This week, Toledo High School held Traffic Safety Week — five days of events to educate students on the dangers of impaired driving.
“Usually we’re presenting to either a driver’s ed class, a leadership class [or] driver’s ed classes at different schools,” said student Hunter Grove, co-chair of the Two Hands on the Wheel club at Toledo High School. “This week is to be able to [educate] people just of all age groups, from freshmen to seniors, to even the staff members.”
Grove was “arrested” on Thursday afternoon as part of a mock DUI arrest conducted by Trooper Jacob Payne with the Washington State Patrol. Payne participated at Grove’s request.
“I’ve done a few of these mock crashes in the past,” Payne said. “I had the experience along with our secretary with the state patrol, Michelle Pardue. So we decided to come to Toledo High School this week and do a safety week emphasizing DUIs, seatbelts and speeding.”
Students from the Two Hands on the Wheel club give presentations to other high schools in the area as well.
“Two Hands on the Wheel is a club for distracted driving to hopefully teach driver’s ed students and even younger kids, or even adults in the community, about distracted driving,” said Jessica Randall, the other co-chair of the club. “[It’s also to] give them accurate statistics on how scary distracted driving actually is and hopefully save some lives along with it.”
The club members noted that one in four accidents involves a driver who was using their phone.
“With all the new technology, people are always on their phones,” said Adrian Murphy, club secretary. “We want to teach them that [they’re] not supposed to do that. It’s so dangerous.”
The final day of safety week is an all-day event with a mock crash.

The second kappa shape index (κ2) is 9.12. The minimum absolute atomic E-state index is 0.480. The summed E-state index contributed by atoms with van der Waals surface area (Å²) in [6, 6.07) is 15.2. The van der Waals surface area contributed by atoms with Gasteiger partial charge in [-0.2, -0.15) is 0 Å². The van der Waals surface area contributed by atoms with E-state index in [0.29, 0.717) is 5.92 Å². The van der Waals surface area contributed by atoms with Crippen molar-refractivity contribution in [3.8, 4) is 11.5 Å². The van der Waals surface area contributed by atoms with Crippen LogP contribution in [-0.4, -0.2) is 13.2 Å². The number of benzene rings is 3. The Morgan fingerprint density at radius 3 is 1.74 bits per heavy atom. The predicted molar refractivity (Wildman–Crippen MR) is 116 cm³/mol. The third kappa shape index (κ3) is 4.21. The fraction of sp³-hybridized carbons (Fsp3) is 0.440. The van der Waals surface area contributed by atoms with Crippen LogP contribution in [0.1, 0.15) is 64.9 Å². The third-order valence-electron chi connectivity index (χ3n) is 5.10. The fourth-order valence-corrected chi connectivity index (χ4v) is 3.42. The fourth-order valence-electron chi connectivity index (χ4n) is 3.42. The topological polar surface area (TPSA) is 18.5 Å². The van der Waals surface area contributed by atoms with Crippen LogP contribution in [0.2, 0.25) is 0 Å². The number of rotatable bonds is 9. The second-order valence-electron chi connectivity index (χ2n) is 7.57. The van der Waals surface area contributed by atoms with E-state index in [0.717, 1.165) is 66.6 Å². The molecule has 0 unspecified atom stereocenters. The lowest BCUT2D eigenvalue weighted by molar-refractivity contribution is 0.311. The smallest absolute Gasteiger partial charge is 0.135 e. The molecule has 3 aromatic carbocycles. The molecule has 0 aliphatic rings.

“The mock crash is a simulated crash that involves injuries, one critical, a couple serious injury victims, the causing driver’s DUI,” Payne said. “So we’ll have officers arrest that driver for DUI and then we will have the fire department and hopefully Life Flight on board, too.”
Life Flight Network is a medical helicopter company that can airlift critically injured patients to level 1 trauma centers, such as Harborview Medical Center in Seattle, and other hospitals equipped to take on patients with life-threatening injuries.
“So we’ll have Life Flight land, take the critical person as if that person was transported via Life Flight, as well as the critically injured, transported by air personnel to the local hospitals,” Payne said.
The event on Friday included guest speakers whose family members have been seriously injured by drunk drivers, or lost their lives, Payne said.
“It’s a good event and it really is an eye opener for these students,” he said. “We look forward to this event, just to be as much of an impact as possible.”
The day of the mock crash also includes a funeral and a eulogy.
“The idea for the mock crash is to show how many people are involved with a crash,” Grove said. “When someone makes a choice to text and drive and wrecks, it’s more than just themselves and the people they crash into that they affect. People don’t realize response time from fire department, the sheriff’s department, the coroner’s office, etc.”
Randall added, “I hope we have impacted a few people at least.”